If you anticipate elk hunting later, the .300 Win mag is sufficient — but just. It will kill elk, but please don't go smaller.
Having been on a few western elk hunts
I can tell you most guides would say the Sendero is a bit heavy for carrying up & down mountains all day. I carried a Weatherby Accumark on my last elk hunt and felt the weight as I climbed 12,388 feet the first day. (GPS data.) There are hunts on ranch land that are more fitting for a heavy rifle, but there is a reason hunters like "mountain rifles" to be light.
The limiting factor on most elk hunts is the hunter's ability to keep climbing up and down mountains for a week straight. If you are ABSOLUTELY CERTAIN the added weight won't hinder you, you can go heavy. If not, every guide I've talked with recommends the lightest gun the person can shoot well.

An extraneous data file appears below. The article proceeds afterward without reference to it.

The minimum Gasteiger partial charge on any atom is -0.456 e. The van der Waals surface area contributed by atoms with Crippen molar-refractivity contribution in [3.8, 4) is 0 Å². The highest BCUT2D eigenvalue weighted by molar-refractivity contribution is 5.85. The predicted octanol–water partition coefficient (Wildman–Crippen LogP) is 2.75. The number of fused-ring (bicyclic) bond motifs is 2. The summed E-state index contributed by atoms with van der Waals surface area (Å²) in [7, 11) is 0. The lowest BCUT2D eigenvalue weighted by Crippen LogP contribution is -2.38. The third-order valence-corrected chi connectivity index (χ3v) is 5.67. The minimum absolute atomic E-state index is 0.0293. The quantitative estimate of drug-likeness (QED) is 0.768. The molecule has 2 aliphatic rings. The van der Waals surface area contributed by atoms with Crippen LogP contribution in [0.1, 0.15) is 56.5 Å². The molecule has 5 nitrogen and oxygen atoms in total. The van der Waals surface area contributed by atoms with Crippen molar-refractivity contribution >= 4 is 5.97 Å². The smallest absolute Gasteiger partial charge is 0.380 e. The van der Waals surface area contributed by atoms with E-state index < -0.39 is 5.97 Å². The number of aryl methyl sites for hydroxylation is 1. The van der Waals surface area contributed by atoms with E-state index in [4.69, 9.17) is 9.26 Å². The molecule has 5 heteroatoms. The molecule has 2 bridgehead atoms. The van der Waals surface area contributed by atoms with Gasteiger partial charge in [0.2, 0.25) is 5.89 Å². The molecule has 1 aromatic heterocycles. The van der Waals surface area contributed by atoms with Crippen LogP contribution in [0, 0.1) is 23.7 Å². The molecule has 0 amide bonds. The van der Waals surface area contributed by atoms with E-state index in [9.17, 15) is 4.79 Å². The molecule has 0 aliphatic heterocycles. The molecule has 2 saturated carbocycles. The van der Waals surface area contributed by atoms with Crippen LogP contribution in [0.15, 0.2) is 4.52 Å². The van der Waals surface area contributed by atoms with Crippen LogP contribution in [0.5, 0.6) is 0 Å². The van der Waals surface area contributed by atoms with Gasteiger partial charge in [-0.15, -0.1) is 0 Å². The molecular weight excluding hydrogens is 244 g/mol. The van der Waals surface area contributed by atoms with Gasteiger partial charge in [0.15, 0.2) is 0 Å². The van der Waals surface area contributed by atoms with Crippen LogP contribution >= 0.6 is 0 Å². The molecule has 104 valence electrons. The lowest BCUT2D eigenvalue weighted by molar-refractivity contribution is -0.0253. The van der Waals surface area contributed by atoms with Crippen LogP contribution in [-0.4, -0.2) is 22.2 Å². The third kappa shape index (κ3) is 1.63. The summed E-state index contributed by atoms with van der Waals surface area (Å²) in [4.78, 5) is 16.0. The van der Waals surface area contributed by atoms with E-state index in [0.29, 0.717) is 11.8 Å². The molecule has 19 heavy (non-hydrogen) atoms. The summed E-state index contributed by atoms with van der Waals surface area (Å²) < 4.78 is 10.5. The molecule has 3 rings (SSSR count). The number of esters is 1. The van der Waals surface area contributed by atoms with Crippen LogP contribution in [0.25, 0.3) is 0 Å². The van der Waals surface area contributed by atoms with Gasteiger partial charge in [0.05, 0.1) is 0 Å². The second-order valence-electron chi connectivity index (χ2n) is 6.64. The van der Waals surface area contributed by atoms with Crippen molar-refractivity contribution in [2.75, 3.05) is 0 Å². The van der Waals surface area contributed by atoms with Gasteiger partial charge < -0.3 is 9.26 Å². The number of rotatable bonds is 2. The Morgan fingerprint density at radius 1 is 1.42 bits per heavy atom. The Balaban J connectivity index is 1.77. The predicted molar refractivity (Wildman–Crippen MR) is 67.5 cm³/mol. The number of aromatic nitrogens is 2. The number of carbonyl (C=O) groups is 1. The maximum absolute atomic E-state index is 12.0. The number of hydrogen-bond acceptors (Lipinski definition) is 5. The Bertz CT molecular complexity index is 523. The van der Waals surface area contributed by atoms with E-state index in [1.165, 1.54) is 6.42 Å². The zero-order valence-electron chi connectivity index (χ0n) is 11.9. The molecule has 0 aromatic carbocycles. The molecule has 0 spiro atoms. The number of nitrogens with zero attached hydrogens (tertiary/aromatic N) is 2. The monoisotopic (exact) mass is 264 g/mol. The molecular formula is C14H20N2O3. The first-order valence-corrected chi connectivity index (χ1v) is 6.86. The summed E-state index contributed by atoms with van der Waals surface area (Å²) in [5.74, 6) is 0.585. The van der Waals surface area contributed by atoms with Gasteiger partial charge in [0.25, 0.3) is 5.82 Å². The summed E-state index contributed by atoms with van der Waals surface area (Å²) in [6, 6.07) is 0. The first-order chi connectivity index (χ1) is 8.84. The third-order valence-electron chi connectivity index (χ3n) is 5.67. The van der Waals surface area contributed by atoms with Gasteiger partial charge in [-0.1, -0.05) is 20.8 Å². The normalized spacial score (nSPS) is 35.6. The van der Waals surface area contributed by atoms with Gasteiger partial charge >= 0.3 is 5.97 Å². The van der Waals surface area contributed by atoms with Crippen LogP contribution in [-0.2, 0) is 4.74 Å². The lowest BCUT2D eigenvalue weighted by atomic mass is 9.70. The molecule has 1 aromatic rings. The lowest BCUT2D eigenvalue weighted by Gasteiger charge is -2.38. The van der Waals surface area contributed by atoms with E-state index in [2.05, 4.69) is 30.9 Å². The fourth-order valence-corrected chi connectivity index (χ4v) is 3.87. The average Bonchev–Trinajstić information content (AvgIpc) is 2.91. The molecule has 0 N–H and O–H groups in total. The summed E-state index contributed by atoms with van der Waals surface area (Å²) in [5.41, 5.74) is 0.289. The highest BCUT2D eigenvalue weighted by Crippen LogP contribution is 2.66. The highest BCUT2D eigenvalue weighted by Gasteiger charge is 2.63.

That said, I like a heavier rifle when it comes to shooting. Even when winded from a hard climb I can shoot a heavy rifle. A can't say the same for some lighter guns. My primary mountain rifle is a Model 70 SS in .300 Weatherby — it's not an ultra-lightweight, but it's not a heavy gun either.
For general long-range practice, either the Sendero or a Savage will do. I would opt for the Savage mostly for the trigger, but both are good guns that are easily upgraded later if you so choose.
are GREAT for long-range target practice but they suck when you need to wear ear-plugs all day long on a hunt where you could trip over elk or see one at 650 yards. For that reason I hunt without a muzzle brake
on everything but my .338-.378 Weatherby magnum. Savage offers a twist closed muzzle-brake that you can use closed (no brake) unless you have time to set up and put earplugs in. That is what I would recommend. Buy the Savage with a twist-open brake & you will have a gun that fits everything you anticipate doing.